CS491 DESIGN PROBLEM D1
Due 9/30/02
Turing machines are basic models of computation. The Turing
Church thesis says that any procedure that can be described as
an algorithm can be carried out by a Turing machine. As part of
grounding your understanding of Turing machines, it is useful to
write a few Turing machine programs. A Turing machine program
can be represented as a series of lines of the form
i: L (t/t',j)
which means: when in state i, move Left, changing the current
symbol t to t', then enter state j. Instead of L, the move can
be R (right). If multiple transitions come from state i we
represent them as
i: L (t1/t1',j1),(t2/t2',j2),...,(tn/tn',jn)
The symbols t are all from a tape alphabet plus the blank (#)
symbol. By convention, we want a Turing machine to start with
its head positioned on the tape over the blank square just to
the left of the input; and when it stops, it is positioned on a
blank square just to the left of the output.
(1) Create a copier machine using this notation. Include a
description of the strategy followed by the machine. A copier
machine starts with a string S on its tape and stops with S#S
and the head positioned to the left of the second S. S is made of
binary symbols (0 and 1).
(2) Create an adder machine. This machine starts with S1#S2 and
finishes with S1#S2#S3, where S3 is the sum of S1 and S2. All
strings are in binary notation. Include a description of your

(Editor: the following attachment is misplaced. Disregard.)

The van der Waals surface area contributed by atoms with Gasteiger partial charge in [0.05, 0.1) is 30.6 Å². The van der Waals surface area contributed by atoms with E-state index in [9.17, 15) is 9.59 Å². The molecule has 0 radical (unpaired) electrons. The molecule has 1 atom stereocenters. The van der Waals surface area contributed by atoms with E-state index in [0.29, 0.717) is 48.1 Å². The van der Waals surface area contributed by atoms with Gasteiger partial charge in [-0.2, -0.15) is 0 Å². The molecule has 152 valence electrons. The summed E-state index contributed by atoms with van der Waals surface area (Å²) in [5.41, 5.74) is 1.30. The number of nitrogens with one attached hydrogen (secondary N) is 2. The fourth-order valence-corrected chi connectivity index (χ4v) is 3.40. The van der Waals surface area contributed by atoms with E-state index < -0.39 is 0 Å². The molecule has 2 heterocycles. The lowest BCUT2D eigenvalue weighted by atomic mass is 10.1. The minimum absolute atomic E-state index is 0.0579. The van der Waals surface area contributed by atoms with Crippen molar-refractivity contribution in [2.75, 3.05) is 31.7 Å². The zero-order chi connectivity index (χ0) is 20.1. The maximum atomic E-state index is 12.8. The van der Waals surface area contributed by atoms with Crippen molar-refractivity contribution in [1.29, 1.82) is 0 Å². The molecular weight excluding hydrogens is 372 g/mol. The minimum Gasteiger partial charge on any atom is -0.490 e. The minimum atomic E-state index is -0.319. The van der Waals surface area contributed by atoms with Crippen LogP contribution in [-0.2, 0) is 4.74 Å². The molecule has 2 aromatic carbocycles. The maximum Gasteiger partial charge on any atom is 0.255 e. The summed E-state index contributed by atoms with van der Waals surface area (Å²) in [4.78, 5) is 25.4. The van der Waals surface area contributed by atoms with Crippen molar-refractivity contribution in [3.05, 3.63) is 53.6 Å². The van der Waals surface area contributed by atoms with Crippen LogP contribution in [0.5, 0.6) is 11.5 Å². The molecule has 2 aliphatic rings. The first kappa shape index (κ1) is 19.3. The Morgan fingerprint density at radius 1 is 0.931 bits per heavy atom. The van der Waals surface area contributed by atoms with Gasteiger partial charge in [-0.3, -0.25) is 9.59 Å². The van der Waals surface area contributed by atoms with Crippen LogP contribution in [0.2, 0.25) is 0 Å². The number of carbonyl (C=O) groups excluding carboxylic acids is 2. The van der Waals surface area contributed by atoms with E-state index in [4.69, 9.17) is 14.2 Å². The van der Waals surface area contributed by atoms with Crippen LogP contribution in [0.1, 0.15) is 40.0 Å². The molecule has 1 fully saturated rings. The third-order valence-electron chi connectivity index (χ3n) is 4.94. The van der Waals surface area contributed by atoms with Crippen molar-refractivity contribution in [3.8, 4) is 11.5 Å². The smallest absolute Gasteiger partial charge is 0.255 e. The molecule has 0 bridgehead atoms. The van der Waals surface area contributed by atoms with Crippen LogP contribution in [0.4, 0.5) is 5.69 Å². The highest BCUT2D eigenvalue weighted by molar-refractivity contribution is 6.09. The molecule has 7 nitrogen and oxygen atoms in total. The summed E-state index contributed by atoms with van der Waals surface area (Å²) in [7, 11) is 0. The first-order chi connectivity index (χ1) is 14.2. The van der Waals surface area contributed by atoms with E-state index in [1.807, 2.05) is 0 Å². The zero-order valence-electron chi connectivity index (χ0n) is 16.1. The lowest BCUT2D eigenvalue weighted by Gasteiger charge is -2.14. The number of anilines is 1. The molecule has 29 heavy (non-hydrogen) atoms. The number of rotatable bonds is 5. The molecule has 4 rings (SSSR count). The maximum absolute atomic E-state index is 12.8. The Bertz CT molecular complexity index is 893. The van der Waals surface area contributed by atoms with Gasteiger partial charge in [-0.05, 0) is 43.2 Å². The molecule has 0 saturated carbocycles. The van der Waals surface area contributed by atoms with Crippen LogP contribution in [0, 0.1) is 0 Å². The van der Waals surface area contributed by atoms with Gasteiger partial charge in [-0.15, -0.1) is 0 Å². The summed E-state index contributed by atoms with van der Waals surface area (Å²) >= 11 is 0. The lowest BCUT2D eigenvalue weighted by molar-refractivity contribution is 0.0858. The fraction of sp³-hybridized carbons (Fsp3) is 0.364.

strategy.
(3) Create a doubler machine. This machine starts with S on the
tape and finishes with S#S1, where S1 is two times S. Hint:
combine the previous two machines.
(4) Construct your own version of Turing's argument that the
Halting Problem is not computable. If it were computable, there
would be a Turing machine H that starts with tape M#X (M =
description of another machine, X = description of its input
tape) and stops with tape #0# if M does not halt for X and #1#
if M halts for X. You want to show that the existence of H is a
contradiction. Why can't H simulate the action of M on X using
a universal-machine subroutine?
(5) Define a "multithreaded Turing machine" as a set of Turing
machines coordinated by a common finite-state controller. The
idea is that a computation can be divided into parallel pieces
and farmed out to independent Turing machines by the
controller; when those machines have all halted with their
results, the controller can combine the results together into a
single result on its tape. Does the multi-threading capability
add computational power to the Turing machine? That is, are
there multi-threaded computations that cannot be done by any
single-tape machine?